If you have a long term disability insurance policy governed by ERISA, the United States Supreme Court has just handed down a decision in Hardt v. Reliance Standard that is very encouraging to policy owners and the attorneys who represent them.
The Supreme Court’s decision is a major victory for ERISA disability insurance claimants and a warning to insurance companies that it may actually cost them money – more than just the cost of the policy benefits – if they wrongly deny or delay claims and a policyholder chooses to fight back.
There are a lot of moving parts in this decision. The key issues are:
A) whether or not ERISA provides a district court with the discretion to award reasonable attorney’s fees only to the party who wins the decision and,
B) whether a party in a lawsuit governed by ERISA is entitled to attorneys fees if that party
1- persuades a district court that a violation of ERISA has taken place,
2 – wins a court-ordered decision that requires a benefit decision to be reviewed, and
3 – wins the benefits sought following the review.
The decision in Hardt v. Reliance Standard holds that a party that seeks to recover attorney’s fees is not required to be victorious in all parts of a lawsuit for a court to decide to award attorney fees.
Ms. Hardt had to stop working as a result of medical problems and filed a claim for disability insurance benefits under her employer’s long-term disability plan. When she exhausted the administrative remedies, Mrs. Hardt brought a lawsuit against Reliance, alleging that it had wrongfully denied her claim. The District Court found that the carrier had acted on incomplete medical information and that the denial was not based on substantial evidence. The Court also concluded that Reliance would get the chance to address the medical review, giving Reliance 30 days to consider the evidence and make a decision. Reliance reviewed the file and awarded Hardt benefits.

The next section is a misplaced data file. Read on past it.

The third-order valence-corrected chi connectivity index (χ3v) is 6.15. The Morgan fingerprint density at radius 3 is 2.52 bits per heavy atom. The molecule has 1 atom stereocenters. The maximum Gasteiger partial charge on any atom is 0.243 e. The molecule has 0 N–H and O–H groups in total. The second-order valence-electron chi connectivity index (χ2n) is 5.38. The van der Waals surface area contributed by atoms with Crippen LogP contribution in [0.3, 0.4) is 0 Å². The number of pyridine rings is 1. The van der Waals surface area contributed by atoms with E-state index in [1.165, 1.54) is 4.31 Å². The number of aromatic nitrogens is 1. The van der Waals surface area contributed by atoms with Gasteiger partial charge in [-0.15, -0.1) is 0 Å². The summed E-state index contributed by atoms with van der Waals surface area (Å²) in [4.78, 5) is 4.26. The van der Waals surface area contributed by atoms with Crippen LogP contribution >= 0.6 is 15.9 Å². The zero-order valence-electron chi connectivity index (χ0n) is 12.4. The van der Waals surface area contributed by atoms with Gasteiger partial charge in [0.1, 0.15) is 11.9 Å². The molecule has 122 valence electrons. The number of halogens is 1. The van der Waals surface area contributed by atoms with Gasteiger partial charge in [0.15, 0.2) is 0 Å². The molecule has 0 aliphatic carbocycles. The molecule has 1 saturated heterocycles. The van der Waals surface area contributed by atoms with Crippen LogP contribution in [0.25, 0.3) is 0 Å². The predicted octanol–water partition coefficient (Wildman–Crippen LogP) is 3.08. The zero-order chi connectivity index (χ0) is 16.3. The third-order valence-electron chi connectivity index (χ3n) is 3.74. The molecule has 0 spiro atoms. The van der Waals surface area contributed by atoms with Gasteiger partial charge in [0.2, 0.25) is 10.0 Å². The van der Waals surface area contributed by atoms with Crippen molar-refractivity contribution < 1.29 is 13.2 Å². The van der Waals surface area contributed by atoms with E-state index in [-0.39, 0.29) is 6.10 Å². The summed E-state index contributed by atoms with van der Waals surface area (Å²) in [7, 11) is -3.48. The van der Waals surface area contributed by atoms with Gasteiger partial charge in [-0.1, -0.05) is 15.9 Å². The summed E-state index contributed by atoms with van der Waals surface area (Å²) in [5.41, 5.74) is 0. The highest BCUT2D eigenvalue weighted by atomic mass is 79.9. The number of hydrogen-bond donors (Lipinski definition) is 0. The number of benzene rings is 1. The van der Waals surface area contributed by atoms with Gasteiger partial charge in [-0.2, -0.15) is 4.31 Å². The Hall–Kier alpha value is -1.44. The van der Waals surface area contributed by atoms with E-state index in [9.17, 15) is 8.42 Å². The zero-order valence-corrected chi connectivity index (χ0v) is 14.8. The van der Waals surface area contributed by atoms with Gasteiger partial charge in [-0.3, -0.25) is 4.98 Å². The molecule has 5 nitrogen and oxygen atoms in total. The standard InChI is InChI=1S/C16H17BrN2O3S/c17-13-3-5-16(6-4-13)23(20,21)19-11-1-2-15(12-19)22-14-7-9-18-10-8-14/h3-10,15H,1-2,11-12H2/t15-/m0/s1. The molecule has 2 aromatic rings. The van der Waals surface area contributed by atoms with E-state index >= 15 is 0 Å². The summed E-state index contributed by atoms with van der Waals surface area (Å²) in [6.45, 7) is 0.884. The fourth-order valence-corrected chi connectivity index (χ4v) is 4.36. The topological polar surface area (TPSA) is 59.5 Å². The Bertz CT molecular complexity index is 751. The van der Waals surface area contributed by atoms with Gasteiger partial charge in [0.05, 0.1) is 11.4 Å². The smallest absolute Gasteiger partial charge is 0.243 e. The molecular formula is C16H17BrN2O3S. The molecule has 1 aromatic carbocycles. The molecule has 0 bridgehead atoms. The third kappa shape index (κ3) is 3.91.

Hardt filed a motion to recover attorney’s fees. The District Court agreed with Hardt, and Reliance filed an appeal. The Fourth Circuit Federal Court disagreed, vacating the award, arguing that Hardt had failed to establish that she was a “prevailing party,” which is defined in a landmark case that a fee claimant is a “prevailing party” only if they have won an enforceable judgment or a court -ordered consent decree.
Common sense would dictate that someone who wins back their benefits from an insurance company has won the case, and that should be enough to be considered the “prevailing party,” but the letter of the law is very specific. The Federal Court decision was appealed to the United States Supreme Court, the highest court in the nation.
The US Supreme Court agreed that a person seeking attorney’s fees need not be a “prevailing party” in cases governed by ERISA. The term itself does not appear in one section of the legal statute that created ERISA, nor does anything else in the section indicate that only the “prevailing party” should be awarded legal fees. To the contrary, the statute expressly gives district courts the discretion to award either party attorneys fees. In direct contrast, another portion of the statute is very clear about awarding attorney fees in cases where there is an issue of employer contributions to multi-employer plans.
If you have any questions about Hardt v. Reliance Standard and what this decision may mean for your situation, call our office today. This is one battle you do not have to take on alone.